Food Safety: NGS-based Methods of Surveillance

food safety inspection

What is food safety?

Food safety is the set of practices to prevent harmful food contamination and foodborne illnesses.1

As a significant part of the global supply chain, food has extensive integration within a complex network of producers, distributors, and other entities before reaching consumers. Managing food safety is an essential part of the overall process to ensure public health.

Among the risks associated with food safety, foodborne illness related to microbial contamination from bacteria, viruses, and parasites represents a substantial threat to human health. Approximately 1 in 10 people worldwide become ill with contaminated food. In addition, food safety has a significant economic impact, resulting in $110 billion lost each year to productivity and healthcare costs from unsafe foods in low- and middle-income countries.2,3

How is NGS used in food safety surveillance?

Advanced sequencing technologies, such as next-generation sequencing (NGS), offer substantial improvements in food safety by providing sensitive detection coupled with high-throughput capabilities. Laboratory networks such as the GenomeTrakr Network use whole-genome sequencing to identify foodborne pathogens, including Salmonella, Listeria, E. coli, Campylobacter, Vibrio, Cronobacter, and more.4

Participating labs collect and share genomic and geographic data that can be accessed for comparison and analysis to assist in expediting public health responses.4 PulseNet is another such network that coordinates labs from all over the world using whole-genome sequencing to genomically identify foodborne illness outbreaks with known pathogens.5 These programs not only locate the source of foodborne illness but also alert the public and identify gaps in food safety systems.

Read below to explore how the power of NGS is used to advance food safety in areas of early detection, outbreak response, and clinical research.

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Early detection

Detecting outbreaks early can limit the spread of foodborne contaminants from microorganisms. See how some researchers are using NGS to enable early detection of pathogens.

Advantages of high-throughput sequencing in food safety systems

This review article highlights the major advantages of high-throughput sequencing to detect harmful microorganisms, including solutions from Illumina.

Identifying foodborne pathogens in agricultural wastewater

Investigators provide valuable insight into NGS panels to detect multiple foodborne pathogens. Read more on how Illumina systems and products could play important roles in preventing foodborne disease outbreaks.

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Outbreak responses

Surveillance networks allow public health officials to respond to outbreaks and guide important decisions. Read how NGS is playing an important role in shaping outbreak responses.

GenomeTrakr testing for foodborne pathogens

Read how whole-genome sequencing (WGS) is being used to support decisions in food safety and public health agencies by providing reliable data to monitor common foodborne pathogens.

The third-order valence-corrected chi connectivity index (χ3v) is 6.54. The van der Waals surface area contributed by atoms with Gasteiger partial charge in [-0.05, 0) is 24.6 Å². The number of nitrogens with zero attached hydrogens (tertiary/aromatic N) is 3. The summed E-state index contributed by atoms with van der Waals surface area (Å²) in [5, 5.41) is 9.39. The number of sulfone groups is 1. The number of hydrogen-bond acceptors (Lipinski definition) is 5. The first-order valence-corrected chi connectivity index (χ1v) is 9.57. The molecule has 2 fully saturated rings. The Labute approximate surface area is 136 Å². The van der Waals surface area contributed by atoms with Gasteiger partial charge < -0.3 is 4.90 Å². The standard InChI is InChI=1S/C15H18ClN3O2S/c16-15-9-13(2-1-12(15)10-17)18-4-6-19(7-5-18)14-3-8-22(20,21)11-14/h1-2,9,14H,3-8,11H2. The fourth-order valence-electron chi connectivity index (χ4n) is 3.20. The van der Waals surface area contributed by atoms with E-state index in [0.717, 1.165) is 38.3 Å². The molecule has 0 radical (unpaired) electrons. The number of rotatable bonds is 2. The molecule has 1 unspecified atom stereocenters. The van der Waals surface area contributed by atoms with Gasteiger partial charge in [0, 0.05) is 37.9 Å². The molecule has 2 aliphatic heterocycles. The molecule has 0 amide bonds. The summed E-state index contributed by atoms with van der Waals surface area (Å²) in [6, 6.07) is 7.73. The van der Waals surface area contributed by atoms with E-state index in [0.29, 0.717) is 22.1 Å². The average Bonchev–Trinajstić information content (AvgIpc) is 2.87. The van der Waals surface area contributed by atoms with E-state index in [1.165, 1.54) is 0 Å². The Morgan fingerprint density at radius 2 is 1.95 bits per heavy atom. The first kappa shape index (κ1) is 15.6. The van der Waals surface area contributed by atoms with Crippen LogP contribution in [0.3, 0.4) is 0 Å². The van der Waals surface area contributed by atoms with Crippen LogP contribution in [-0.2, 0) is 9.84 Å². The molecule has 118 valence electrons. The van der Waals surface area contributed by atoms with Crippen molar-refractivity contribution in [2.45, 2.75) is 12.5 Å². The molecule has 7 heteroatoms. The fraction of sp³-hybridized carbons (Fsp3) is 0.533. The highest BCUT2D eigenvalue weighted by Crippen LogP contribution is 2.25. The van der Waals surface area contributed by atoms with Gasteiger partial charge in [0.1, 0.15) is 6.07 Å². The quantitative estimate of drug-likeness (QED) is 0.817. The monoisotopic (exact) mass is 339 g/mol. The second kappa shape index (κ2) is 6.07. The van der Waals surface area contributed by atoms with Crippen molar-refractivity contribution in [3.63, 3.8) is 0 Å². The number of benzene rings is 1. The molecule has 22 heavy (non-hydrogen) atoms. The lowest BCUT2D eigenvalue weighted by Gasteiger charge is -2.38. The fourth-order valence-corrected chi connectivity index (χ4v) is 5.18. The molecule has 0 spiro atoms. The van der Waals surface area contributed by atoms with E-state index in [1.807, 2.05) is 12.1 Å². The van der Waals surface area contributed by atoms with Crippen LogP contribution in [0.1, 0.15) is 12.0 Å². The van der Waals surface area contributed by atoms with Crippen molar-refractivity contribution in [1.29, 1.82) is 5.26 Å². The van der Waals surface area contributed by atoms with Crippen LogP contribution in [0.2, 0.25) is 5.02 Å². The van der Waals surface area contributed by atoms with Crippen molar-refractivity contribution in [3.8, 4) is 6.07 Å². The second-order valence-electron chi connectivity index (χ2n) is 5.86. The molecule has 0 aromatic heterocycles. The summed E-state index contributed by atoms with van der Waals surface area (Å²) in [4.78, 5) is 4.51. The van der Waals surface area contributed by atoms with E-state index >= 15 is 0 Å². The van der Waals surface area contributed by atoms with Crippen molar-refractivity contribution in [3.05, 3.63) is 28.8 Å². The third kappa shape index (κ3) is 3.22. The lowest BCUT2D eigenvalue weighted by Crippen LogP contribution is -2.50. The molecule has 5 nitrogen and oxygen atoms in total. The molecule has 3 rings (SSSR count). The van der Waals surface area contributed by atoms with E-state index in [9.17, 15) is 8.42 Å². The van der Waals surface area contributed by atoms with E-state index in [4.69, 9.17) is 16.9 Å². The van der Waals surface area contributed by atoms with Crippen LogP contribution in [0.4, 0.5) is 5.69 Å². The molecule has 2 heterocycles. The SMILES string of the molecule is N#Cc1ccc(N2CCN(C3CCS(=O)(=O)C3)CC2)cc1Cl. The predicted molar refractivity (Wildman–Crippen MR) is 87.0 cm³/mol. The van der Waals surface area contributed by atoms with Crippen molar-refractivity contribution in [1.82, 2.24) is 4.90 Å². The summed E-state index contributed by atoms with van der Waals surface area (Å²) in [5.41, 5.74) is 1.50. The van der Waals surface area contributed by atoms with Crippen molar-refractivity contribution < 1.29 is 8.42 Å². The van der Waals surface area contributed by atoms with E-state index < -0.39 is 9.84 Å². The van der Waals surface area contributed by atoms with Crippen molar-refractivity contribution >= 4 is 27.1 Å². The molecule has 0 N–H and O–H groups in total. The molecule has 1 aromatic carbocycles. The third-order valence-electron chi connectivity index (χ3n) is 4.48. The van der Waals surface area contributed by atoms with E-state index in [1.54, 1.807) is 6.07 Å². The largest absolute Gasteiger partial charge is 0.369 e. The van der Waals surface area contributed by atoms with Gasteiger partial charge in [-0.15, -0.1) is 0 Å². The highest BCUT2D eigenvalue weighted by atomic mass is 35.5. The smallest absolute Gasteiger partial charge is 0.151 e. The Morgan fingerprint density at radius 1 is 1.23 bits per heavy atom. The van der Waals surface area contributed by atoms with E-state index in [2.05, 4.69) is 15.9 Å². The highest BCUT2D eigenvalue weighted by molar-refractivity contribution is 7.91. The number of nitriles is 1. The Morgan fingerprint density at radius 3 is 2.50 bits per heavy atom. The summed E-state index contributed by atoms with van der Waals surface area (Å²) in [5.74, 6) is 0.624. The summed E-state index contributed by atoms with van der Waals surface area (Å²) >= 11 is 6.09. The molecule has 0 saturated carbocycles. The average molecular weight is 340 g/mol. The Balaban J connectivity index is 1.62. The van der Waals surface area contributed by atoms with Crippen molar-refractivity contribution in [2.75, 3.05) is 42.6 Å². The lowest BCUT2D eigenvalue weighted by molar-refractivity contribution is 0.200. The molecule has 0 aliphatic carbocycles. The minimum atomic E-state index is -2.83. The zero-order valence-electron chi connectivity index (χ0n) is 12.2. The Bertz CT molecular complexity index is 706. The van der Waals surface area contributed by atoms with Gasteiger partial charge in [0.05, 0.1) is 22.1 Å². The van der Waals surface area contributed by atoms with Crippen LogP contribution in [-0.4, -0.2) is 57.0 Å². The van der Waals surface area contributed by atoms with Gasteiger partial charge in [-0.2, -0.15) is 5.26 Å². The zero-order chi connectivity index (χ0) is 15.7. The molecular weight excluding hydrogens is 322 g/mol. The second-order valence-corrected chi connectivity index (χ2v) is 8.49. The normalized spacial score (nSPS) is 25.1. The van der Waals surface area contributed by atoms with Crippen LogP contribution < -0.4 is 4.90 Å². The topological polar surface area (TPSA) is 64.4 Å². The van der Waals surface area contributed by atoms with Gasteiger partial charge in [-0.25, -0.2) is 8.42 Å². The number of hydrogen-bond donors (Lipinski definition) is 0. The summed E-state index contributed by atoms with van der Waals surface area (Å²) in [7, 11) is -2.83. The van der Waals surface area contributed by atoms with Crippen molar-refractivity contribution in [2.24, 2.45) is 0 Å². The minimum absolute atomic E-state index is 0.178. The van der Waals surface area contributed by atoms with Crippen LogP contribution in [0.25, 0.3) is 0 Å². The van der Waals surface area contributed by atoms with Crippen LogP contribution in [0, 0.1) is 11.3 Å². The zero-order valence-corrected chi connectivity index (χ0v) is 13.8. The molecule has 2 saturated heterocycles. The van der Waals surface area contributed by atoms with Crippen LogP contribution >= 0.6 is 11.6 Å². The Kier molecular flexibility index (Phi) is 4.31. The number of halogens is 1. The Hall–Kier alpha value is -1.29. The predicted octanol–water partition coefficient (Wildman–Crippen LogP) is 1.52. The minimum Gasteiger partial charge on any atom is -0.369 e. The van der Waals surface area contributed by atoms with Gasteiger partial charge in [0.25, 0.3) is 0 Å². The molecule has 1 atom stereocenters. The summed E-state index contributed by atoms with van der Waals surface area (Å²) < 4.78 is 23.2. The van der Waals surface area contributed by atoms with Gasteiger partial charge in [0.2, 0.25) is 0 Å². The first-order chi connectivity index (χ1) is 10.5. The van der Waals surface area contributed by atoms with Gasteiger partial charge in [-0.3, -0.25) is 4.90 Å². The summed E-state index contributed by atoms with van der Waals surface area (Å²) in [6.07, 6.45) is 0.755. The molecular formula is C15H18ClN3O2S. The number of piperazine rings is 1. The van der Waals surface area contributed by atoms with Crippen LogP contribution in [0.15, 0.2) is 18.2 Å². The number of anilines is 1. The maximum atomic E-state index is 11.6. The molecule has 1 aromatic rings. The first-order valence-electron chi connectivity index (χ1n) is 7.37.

Tracking antimicrobial resistance in the food chain with NGS

Learn more about how investigators used NGS to detect and track antimicrobial resistance in the food chain.

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Clinical research

Clinical research is essential in identifying and characterizing foodborne illnesses, serving important roles such as data analysis for rapid interpretation to inform guided action for public health. Read examples of these advances in place that could impact future efforts.

WGS for food and feed safety with PulseNet and GenomeTrakr

Read about national efforts from the NIH, CDC, FDA, USDA, and other governmental agencies to use WGS data analysis (PulseNet and GeomeTrakr) to characterize virulence and antimicrobial resistance profiles for food safety.

Antimicrobial resistance in pig farms

See how researchers used NGS to detect genomic associations with antimicrobial resistance in pigs.

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Featured workflow for food safety surveillance

Related Content

Analyzing food safety capabilities with the NextSeq 2000

Learn more about how the NextSeq 2000 P1 and P2 600 cycle flow cells produce 2x longer reads with no reduction in sequencing quality for better discrimination with lower read depth for metagenomic datasets. This improved resolution enables higher throughput sequencing applications for food safety.

Efficient bacterial typing with the MiSeq system

This application note details the MiSeq capabilities to deliver rapid results using a streamlined workflow using L. monocytogenes samples for foodborne safety.

Finding sources of foodborne illness outbreaks

Download this infographic to learn more about how whole-genome sequencing is used in finding foodborne pathogens.

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  1. What does food safety mean? Accessed November 27, 2023.
  2. CDC and Food Safety. Accessed November 27, 2023.
  3. Food safety. Accessed November 27, 2023.
  4. GenomeTrakr Fast Facts. Accessed November 27, 2023.
  5. Surveillance and Data Systems. Accessed January 17, 2024